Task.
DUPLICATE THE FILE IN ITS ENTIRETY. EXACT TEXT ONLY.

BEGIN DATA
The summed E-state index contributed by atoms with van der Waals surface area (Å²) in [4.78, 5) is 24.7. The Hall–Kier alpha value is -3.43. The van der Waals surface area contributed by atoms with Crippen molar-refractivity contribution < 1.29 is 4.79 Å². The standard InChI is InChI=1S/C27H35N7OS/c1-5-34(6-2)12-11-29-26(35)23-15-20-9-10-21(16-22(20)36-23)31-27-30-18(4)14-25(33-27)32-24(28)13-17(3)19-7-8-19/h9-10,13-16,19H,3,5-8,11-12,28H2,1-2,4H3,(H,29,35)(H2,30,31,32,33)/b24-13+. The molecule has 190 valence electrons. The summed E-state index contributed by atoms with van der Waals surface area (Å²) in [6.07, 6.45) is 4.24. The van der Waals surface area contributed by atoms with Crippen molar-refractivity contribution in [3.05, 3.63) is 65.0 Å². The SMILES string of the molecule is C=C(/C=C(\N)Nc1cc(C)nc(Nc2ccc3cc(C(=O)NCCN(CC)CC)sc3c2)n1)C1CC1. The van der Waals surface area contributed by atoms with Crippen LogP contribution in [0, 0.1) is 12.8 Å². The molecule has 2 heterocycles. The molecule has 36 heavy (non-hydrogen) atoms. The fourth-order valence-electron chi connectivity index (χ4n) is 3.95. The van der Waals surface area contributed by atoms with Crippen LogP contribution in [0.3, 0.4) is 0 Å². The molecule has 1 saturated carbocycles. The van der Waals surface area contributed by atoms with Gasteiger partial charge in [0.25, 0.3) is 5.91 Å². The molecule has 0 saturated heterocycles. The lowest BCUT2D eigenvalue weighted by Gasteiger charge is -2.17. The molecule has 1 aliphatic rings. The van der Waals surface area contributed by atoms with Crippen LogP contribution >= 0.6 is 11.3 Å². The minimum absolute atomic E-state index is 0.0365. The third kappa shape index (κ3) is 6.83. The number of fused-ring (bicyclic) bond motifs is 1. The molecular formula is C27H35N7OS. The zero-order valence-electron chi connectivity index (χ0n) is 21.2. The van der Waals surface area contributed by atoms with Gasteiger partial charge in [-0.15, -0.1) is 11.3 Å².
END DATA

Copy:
The summed E-state index contributed by atoms with van der Waals surface area (Å²) in [4.78, 5) is 24.7. The Hall–Kier alpha value is -3.43. The van der Waals surface area contributed by atoms with Crippen molar-refractivity contribution < 1.29 is 4.79 Å². The standard InChI is InChI=1S/C27H35N7OS/c1-5-34(6-2)12-11-29-26(35)23-15-20-9-10-21(16-22(20)36-23)31-27-30-18(4)14-25(33-27)32-24(28)13-17(3)19-7-8-19/h9-10,13-16,19H,3,5-8,11-12,28H2,1-2,4H3,(H,29,35)(H2,30,31,32,33)/b24-13+. The molecule has 190 valence electrons. The summed E-state index contributed by atoms with van der Waals surface area (Å²) in [6.07, 6.45) is 4.24. The van der Waals surface area contributed by atoms with Crippen molar-refractivity contribution in [3.05, 3.63) is 65.0 Å². The SMILES string of the molecule is C=C(/C=C(\N)Nc1cc(C)nc(Nc2ccc3cc(C(=O)NCCN(CC)CC)sc3c2)n1)C1CC1. The van der Waals surface area contributed by atoms with Crippen LogP contribution in [0, 0.1) is 12.8 Å². The molecule has 2 heterocycles. The molecule has 36 heavy (non-hydrogen) atoms. The fourth-order valence-electron chi connectivity index (χ4n) is 3.95. The van der Waals surface area contributed by atoms with Crippen LogP contribution in [0.3, 0.4) is 0 Å². The molecule has 1 saturated carbocycles. The van der Waals surface area contributed by atoms with Gasteiger partial charge in [0.25, 0.3) is 5.91 Å². The molecule has 0 saturated heterocycles. The lowest BCUT2D eigenvalue weighted by Gasteiger charge is -2.17. The molecule has 1 aliphatic rings. The van der Waals surface area contributed by atoms with Crippen LogP contribution >= 0.6 is 11.3 Å². The minimum absolute atomic E-state index is 0.0365. The third kappa shape index (κ3) is 6.83. The number of fused-ring (bicyclic) bond motifs is 1. The molecular formula is C27H35N7OS. The zero-order valence-electron chi connectivity index (χ0n) is 21.2. The van der Waals surface area contributed by atoms with Gasteiger partial charge in [-0.15, -0.1) is 11.3 Å².